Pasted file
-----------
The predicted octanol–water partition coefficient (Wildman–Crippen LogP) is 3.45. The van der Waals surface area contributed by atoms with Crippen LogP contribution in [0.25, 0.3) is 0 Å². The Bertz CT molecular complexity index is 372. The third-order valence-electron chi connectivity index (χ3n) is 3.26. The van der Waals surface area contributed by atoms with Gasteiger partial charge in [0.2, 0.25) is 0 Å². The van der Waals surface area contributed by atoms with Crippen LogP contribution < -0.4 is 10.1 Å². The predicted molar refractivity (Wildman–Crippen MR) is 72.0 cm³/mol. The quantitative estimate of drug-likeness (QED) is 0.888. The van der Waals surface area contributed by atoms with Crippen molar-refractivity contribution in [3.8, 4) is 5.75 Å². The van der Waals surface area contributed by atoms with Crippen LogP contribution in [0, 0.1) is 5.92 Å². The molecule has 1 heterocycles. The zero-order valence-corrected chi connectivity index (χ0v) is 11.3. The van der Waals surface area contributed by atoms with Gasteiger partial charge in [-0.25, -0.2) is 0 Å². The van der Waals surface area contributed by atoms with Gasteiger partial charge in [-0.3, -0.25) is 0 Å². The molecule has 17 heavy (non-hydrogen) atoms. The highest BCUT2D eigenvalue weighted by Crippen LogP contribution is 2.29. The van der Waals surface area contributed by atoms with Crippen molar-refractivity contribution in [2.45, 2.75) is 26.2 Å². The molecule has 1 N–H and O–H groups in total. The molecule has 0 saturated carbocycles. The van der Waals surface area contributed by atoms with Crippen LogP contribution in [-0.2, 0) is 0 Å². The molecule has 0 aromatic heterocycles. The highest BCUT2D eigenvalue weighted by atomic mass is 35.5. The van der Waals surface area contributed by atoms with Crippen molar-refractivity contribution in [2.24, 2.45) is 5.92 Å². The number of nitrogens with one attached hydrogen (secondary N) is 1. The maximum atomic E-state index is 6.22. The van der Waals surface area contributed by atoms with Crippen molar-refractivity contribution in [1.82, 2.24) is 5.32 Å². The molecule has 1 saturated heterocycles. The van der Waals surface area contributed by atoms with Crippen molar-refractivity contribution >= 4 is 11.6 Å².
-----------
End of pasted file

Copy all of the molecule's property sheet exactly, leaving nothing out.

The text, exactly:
The predicted octanol–water partition coefficient (Wildman–Crippen LogP) is 3.45. The van der Waals surface area contributed by atoms with Crippen LogP contribution in [0.25, 0.3) is 0 Å². The Bertz CT molecular complexity index is 372. The third-order valence-electron chi connectivity index (χ3n) is 3.26. The van der Waals surface area contributed by atoms with Gasteiger partial charge in [0.2, 0.25) is 0 Å². The van der Waals surface area contributed by atoms with Crippen LogP contribution < -0.4 is 10.1 Å². The predicted molar refractivity (Wildman–Crippen MR) is 72.0 cm³/mol. The quantitative estimate of drug-likeness (QED) is 0.888. The van der Waals surface area contributed by atoms with Crippen molar-refractivity contribution in [3.8, 4) is 5.75 Å². The van der Waals surface area contributed by atoms with Crippen LogP contribution in [0, 0.1) is 5.92 Å². The molecule has 1 heterocycles. The zero-order valence-corrected chi connectivity index (χ0v) is 11.3. The van der Waals surface area contributed by atoms with Gasteiger partial charge in [-0.25, -0.2) is 0 Å². The van der Waals surface area contributed by atoms with Gasteiger partial charge in [-0.3, -0.25) is 0 Å². The molecule has 17 heavy (non-hydrogen) atoms. The highest BCUT2D eigenvalue weighted by Crippen LogP contribution is 2.29. The van der Waals surface area contributed by atoms with Crippen molar-refractivity contribution in [2.45, 2.75) is 26.2 Å². The molecule has 1 N–H and O–H groups in total. The molecule has 0 saturated carbocycles. The van der Waals surface area contributed by atoms with Crippen LogP contribution in [-0.2, 0) is 0 Å². The molecule has 0 aromatic heterocycles. The highest BCUT2D eigenvalue weighted by atomic mass is 35.5. The van der Waals surface area contributed by atoms with Crippen molar-refractivity contribution in [2.24, 2.45) is 5.92 Å². The number of nitrogens with one attached hydrogen (secondary N) is 1. The maximum atomic E-state index is 6.22. The van der Waals surface area contributed by atoms with Crippen molar-refractivity contribution in [1.82, 2.24) is 5.32 Å². The molecule has 1 saturated heterocycles. The van der Waals surface area contributed by atoms with Crippen molar-refractivity contribution >= 4 is 11.6 Å².